Two weeks to the date of his arrest, Slim found himself in the back of a van, handcuffed and facing the city where he had spent all his life. Slowly, the buildings shrunk in size and, eventually, all Slim could see was the dust unearthed by the vehicle’s tires. He stared at the wake created by his mobile prison for several hours before the van had finally pulled up to the penitentiary doors. By the time paperwork had been signed and his guards were ready to hand him over, Slim saw that the dust had settled. The van doors squeaked open and Slim descended from the back of the van calmly to have his arm was grabbed roughly by the prison guard who pushed him forward as he grunted an order. Slim heard the van doors slam shut and the tired ground on gravel as the vehicle pulled away, heading back to humanity. As Slim stood in front of the prison doors, his future seemed bleak. But what did he care? It was just as bleak on the outside.
Perhaps that is still what Slim thought and he stood, for the first time in years, facing the idea of civilization as he stood with his back to the prison doors. Afterall, he had nowhere to go and no one to help him out. His parents had been dead for years and, the last he heard from his sister had been years ago. She used to write to him periodically to keep him up to date with happenings in the outside world. She had done well for herself and he had stopped replying when one of her letters announced that she and her new husband were expecting a baby. He was glad for his sister and felt no ill will toward her. Yet, there was no room for Slim in her life and he had decided to leave her be. She had written a few times after but soon her letters stopped altogether.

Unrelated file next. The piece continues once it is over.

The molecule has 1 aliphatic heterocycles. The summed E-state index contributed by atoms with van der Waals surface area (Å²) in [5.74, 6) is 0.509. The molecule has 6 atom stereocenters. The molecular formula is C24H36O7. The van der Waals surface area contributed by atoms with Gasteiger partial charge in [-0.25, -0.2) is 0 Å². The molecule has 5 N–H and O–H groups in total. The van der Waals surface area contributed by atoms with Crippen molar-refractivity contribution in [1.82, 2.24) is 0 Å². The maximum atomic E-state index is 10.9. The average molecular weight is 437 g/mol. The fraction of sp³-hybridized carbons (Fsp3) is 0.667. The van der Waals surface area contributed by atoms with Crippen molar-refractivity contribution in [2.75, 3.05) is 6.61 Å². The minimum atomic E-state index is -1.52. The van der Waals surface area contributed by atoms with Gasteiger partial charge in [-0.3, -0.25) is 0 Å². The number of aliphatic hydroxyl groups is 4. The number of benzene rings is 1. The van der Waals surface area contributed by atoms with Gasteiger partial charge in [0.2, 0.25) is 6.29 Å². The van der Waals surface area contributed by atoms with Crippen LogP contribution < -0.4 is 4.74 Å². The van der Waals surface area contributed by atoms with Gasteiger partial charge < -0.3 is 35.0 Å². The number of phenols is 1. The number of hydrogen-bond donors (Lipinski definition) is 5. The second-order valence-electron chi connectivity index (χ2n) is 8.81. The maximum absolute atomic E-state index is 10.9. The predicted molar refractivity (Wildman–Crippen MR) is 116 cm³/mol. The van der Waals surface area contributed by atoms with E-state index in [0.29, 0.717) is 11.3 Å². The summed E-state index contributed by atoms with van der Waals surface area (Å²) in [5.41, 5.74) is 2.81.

Slim didn’t know where he wanted to go or what he wanted to do. He wasn’t even sure that he wanted to do something. Still, there awaited a van with its back doors open, ready to take him to the nearest town. Once more, Slim pulled himself into the back of the van, laying his jacket over his knees and stared out the back of the window as the vehicle left the prison drive. He watched the building fade in the distance and almost felt a twang of sadness. After all, it had been his home, however uncomfortable, for years. It was all he had known. If he didn’t have any direction for his life, the guards did and the routine kept him busy for most of the day.
But it hadn’t been much of a direction and Slim hadn’t made any friends for life during his confinement. He had stuck to himself, remaining quiet and spent time in the library during his free time. He had quickly read most of the books provided, improving more than just his vocabulary as he did so. Still, books were something of a mystery to Slim. While instructional guides made sense to him, he felt no empathy with fictional characters and his eyes glanced over the pages without any emotional connection to the people within the pages. Unlike other inmates, Slim hadn’t touched the newspapers which were brought in on an almost regular basis. He wanted nothing to do with a world that had nothing to do with him.